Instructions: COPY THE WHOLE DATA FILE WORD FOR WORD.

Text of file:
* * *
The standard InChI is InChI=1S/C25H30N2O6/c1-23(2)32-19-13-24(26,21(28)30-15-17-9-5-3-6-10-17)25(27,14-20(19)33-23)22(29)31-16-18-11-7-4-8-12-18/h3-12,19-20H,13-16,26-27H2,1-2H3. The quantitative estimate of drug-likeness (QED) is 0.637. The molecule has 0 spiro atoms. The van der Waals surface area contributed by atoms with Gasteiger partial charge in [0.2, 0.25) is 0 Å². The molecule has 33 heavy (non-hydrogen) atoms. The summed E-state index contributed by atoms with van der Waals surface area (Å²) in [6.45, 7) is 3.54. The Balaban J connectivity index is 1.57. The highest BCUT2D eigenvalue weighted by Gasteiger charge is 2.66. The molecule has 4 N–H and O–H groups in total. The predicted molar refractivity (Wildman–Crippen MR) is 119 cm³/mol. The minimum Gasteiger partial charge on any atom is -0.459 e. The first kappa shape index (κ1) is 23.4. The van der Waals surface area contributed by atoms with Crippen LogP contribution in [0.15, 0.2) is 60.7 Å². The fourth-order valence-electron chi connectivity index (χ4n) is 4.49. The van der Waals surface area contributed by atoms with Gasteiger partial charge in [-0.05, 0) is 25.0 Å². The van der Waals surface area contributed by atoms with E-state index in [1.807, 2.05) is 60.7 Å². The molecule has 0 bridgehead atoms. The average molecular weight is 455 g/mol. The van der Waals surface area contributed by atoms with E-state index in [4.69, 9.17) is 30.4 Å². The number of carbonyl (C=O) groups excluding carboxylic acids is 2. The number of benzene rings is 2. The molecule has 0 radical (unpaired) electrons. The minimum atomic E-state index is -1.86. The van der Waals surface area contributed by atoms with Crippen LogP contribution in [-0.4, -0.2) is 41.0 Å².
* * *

The standard InChI is InChI=1S/C25H30N2O6/c1-23(2)32-19-13-24(26,21(28)30-15-17-9-5-3-6-10-17)25(27,14-20(19)33-23)22(29)31-16-18-11-7-4-8-12-18/h3-12,19-20H,13-16,26-27H2,1-2H3. The quantitative estimate of drug-likeness (QED) is 0.637. The molecule has 0 spiro atoms. The van der Waals surface area contributed by atoms with Gasteiger partial charge in [0.2, 0.25) is 0 Å². The molecule has 33 heavy (non-hydrogen) atoms. The summed E-state index contributed by atoms with van der Waals surface area (Å²) in [6.45, 7) is 3.54. The Balaban J connectivity index is 1.57. The highest BCUT2D eigenvalue weighted by Gasteiger charge is 2.66. The molecule has 4 N–H and O–H groups in total. The predicted molar refractivity (Wildman–Crippen MR) is 119 cm³/mol. The minimum Gasteiger partial charge on any atom is -0.459 e. The first kappa shape index (κ1) is 23.4. The van der Waals surface area contributed by atoms with Crippen LogP contribution in [0.15, 0.2) is 60.7 Å². The fourth-order valence-electron chi connectivity index (χ4n) is 4.49. The van der Waals surface area contributed by atoms with Gasteiger partial charge in [-0.05, 0) is 25.0 Å². The van der Waals surface area contributed by atoms with E-state index in [1.807, 2.05) is 60.7 Å². The molecule has 0 bridgehead atoms. The average molecular weight is 455 g/mol. The van der Waals surface area contributed by atoms with E-state index in [4.69, 9.17) is 30.4 Å². The number of carbonyl (C=O) groups excluding carboxylic acids is 2. The number of benzene rings is 2. The molecule has 0 radical (unpaired) electrons. The minimum atomic E-state index is -1.86. The van der Waals surface area contributed by atoms with Crippen LogP contribution in [-0.4, -0.2) is 41.0 Å².